City Harvest trial: E-mails 'show funding for Ho's career'

Prosecution traces how $6 million of church money was moved around

For the first time since the City Harvest trial started last week, prosecutors have produced evidence to show that $6 million of church funds purportedly went into paying for pop singer Ho Yeow Sun's music career.

The prosecution presented an e-mail sent by one of the accused, accountant Serina Wee, to Indonesian businessman Wahju Hanafi that came with a timeline showing the "round-tripping" that City Harvest Church leaders have been accused of.

The timeline, from Oct 5 to 31, 2009, supposedly showed how money was meant to flow from one church-linked company to another, before $6 million was eventually to be transferred to Mr Justin Herz of JH Music after Oct 31.

JH Music is a production house registered in California, and Mr Herz was engaged to promote Ms Ho's pop career in the US.

In the e-mail, Wee told Mr Wahju to "keep to the timeline" of transactions. Mr Wahju is a former director of Xtron Productions, and director of Ultimate Assets and Firna, companies that allegedly were involved in this series of transactions.

This high-profile trial involves six church leaders, including founder Kong Hee, who allegedly funnelled $24 million of the church's funds into sham bond investments to further the career of his wife, Ms Ho, between 2007 and 2008. They were also said to have tried to cover that up by devising transactions of $26.6 million, known as "round-tripping".

The prosecution also produced another e-mail from a second witness, Ms Angie Koh, a former accounts assistant at the church, to Mr Wahju. In it, she had asked him to settle certain transactions so that the money would "reach Justin in two weeks".

"What does Justin have to do with the drawdown of bonds from Firna?" asked Deputy Public Prosecutor Mavis Chionh. Firna was one of the companies which the church allegedly bought "sham bonds" from. Ms Koh said she "could not remember".

Besides this payment to Mr Herz, the prosecution yesterday also produced other e-mail messages which alluded to its case that the said transactions were part of a deliberately planned scheme.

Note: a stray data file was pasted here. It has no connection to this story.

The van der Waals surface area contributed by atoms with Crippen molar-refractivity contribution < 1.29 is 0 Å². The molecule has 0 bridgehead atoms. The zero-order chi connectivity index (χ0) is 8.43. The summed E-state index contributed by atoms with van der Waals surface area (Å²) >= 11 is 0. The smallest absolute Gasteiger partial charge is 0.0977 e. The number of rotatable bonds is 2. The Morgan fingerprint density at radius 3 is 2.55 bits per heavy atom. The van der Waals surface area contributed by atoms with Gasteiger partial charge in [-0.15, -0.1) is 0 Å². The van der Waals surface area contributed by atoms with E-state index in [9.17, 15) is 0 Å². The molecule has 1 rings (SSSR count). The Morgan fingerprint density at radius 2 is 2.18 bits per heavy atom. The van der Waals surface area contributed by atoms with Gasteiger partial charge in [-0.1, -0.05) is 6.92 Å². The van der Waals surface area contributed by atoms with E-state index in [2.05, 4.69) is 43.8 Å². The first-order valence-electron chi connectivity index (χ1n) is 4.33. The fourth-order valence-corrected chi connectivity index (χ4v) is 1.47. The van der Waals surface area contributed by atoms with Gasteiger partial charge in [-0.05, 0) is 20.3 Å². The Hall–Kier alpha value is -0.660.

One was an e-mail from Wee to church finance manager Sharon Tan - also an accused - where Wee said she did not want her company Advante to be reflected in "any of the transactions", so that "auditors won't link us".

Another e-mail from Wee to Mr Wahju shows Wee instructing him to complete certain transactions in the "soonest possible timeframe", so that Mr Wahju's bank would not "raise any questions".Mr Wahju, in his e-mail reply, said: "All these costs are to be borne by Xtron or whatever company. We are just instruments to make things happen."

Defence counsel, however, argued that all the transactions were above board. Senior Counsel Kannan Ramesh pointed out that Xtron's auditor had looked at the bond subscriptions and found nothing amiss.

Senior Counsel N.Sreenivasan also said the law firm drawing up the bond documents had raised no alarm either, and added that Xtron was a profit-making company with several sources of income.

But the prosecution countered by showing the church bought bonds from Xtron within the two years that it had reported losses. Based on financial statements, Xtron made a net loss of about $2.4 million for the financial year ending Dec 31, 2007, and about $9 million for the financial period of January to October 2008.

The trial continues today.

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